A Survivor's Story
I had a sore throat that persisted for 3 weeks. It was accompanied by severe heartburn during meals. Oddly enough the "heart burn" pain was alleviated by anti-inflammatory medicines. After dismissing my pain to minor aliments, I looked in the mirror to check something I felt as abnormal. There is was a mass poking up from my breastbone. I saw a medical doctor that night. I had a CAT Scan the next day. That is when I got my first clue. The radiology technician had a hint of concern in her voice.
But it was Friday and I had a Ferry to catch. The phone call happened on Saturday morning. What ever was growing abnormally in my body had to be removed. "Let's hope it is not malignant."
On Monday encouraged by a friend to seek help immediately I went to Thomas Jefferson University Hospital to see a thoracic surgeon who was nice enough to squeeze me in immediately. From the thoracic surgeon I was sent to another building to see another doctor. My husband and I were moving so quickly we did not see the ONCOLOGY label on the door. So at age 33 years began my experience as a cancer survivor.
I met many doctors the next 3 days, all optimistic, none cancer survivors. The resident told me I would experience fatigue at the worst, which could be alleviated, by a cup of coffee. For the first 8 days the coffee worked then on the eighth treatment day just the smell of coffee made me nauseous. I liked every doctor I met but the one I like the least was the radiation oncologist. She told me my hair would fall out, my throat would become sore, eating would be difficult, my skin would become red and painful, I would experience fatigue and after the last radiation the side effects would get worse before they got better. But despite the negative side effects I should be able to continue working around my radiation schedule. Quickly my radiation oncologist became my favorite doctor. She told me the truth about what was coming.
If anyone who is a cancer survivor can be labeled fortunate, I can. Fortunately my cancer was Hodgkin's Lymphoma; a highly treatable form of cancer and my tumor grew in a place that could not be ignored for a long time. So I under went some seemingly barbaric tests, had good and bad cell annihilative radiation treatment and now I am a survivor of 2 1/2 years.
Coping following a cancer diagnosis is a personal experience. I researched my disease and treatment in medical journals and on the Internet. And I relied on the medical team to prep me for the upcoming events. Radiation treatment is different for each diagnosis and stage of disease. Talking to someone who has been through radiation for treatment of the same diagnosis as your allows you realistic foresight of side effects and healing.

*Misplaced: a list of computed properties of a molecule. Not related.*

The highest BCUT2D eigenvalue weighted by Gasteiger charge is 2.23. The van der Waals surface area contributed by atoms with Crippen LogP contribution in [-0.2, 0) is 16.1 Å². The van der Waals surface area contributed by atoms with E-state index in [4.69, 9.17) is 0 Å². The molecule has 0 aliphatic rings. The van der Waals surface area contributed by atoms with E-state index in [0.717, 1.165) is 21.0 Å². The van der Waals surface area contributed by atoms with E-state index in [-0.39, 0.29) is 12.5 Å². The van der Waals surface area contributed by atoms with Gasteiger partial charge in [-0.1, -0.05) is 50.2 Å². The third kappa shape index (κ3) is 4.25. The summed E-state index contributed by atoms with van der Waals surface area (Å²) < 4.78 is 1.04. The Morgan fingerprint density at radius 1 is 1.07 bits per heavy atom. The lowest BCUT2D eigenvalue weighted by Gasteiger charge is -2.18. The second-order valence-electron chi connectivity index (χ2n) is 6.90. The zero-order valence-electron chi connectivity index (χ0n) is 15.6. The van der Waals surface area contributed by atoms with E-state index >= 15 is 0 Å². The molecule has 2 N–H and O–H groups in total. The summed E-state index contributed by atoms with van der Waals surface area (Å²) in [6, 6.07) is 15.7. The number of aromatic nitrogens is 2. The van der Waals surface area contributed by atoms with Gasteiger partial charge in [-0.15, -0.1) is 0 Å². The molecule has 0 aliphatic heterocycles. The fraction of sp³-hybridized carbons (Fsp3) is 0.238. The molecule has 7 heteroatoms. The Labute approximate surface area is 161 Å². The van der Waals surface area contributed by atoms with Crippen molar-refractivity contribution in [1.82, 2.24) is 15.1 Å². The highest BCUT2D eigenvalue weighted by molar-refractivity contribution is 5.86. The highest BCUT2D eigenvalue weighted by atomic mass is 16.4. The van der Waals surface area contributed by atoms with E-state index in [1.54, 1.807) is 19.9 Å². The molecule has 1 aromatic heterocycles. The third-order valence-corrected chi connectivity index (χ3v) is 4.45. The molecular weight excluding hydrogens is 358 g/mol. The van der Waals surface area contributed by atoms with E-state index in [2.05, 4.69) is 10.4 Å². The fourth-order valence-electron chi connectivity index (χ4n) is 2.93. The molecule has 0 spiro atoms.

After my treatment I became a volunteer for the Leukemia Society First Connections Program (website: www.leukemia.org phone 800 955 4LSA) that connects survivors with newly diagnosed people. On the telephone I speak with buddies referred to me by The Lymphoma Research Foundation of America website: www.lymphoma.org . The Blood and Bone Marrow Transplant Newsletter, website: www.bmtnews.org provides a "patient-to-survivor telephone link." Cancer Hope Network phone
877-HOPENET (toll free) email: email@example.com offers one-to-one support from trained volunteers who have survived cancer. Cure For Lymphoma Foundation at website: www.cfl.org has a nationwide Patient-to-Patient Telephone Support Network. National Brain Tumor Foundation phone 800 284 CURE website: www.braintumor.org offers contact with other brain tumor patients. R.A. Bloch Cancer Foundation, Inc. phone 800 433 0464 website: www.blochcancer.org provides a hotline that matches newly diagnosed cancer patients with someone who has survived the same kind of cancer.
All of the above plus fifty other national organization can be found in Coping, Living With Cancer magazine published bi monthly by Media America, Inc. (615) 790 2400, email: Copingmag@aol.com.
Coping, Living With Cancer magazine also publishes personal survivor stories, updates treatments, provides advise for dealing with side effects and promotes National Cancer Survivors Day annually the first Sunday in June.
Locally Support, Inc. a Barnegat Light based not for profit organization whose mission is to promote cancer survivorship issues will provide Internet service for cancer information free of charge. To utilize this service call Laura Say at Sure Rehab 609 494 0020 or e-mail: firstname.lastname@example.org.
Also Support, Inc. has an annual Spring Break Massage Fundraiser and has National Cancer Survivor Day activities in June. The primary mission is to promote cancer survivorship and secondary is to raise money for cancer research or for local families needing support.
Sure Rehab, Inc.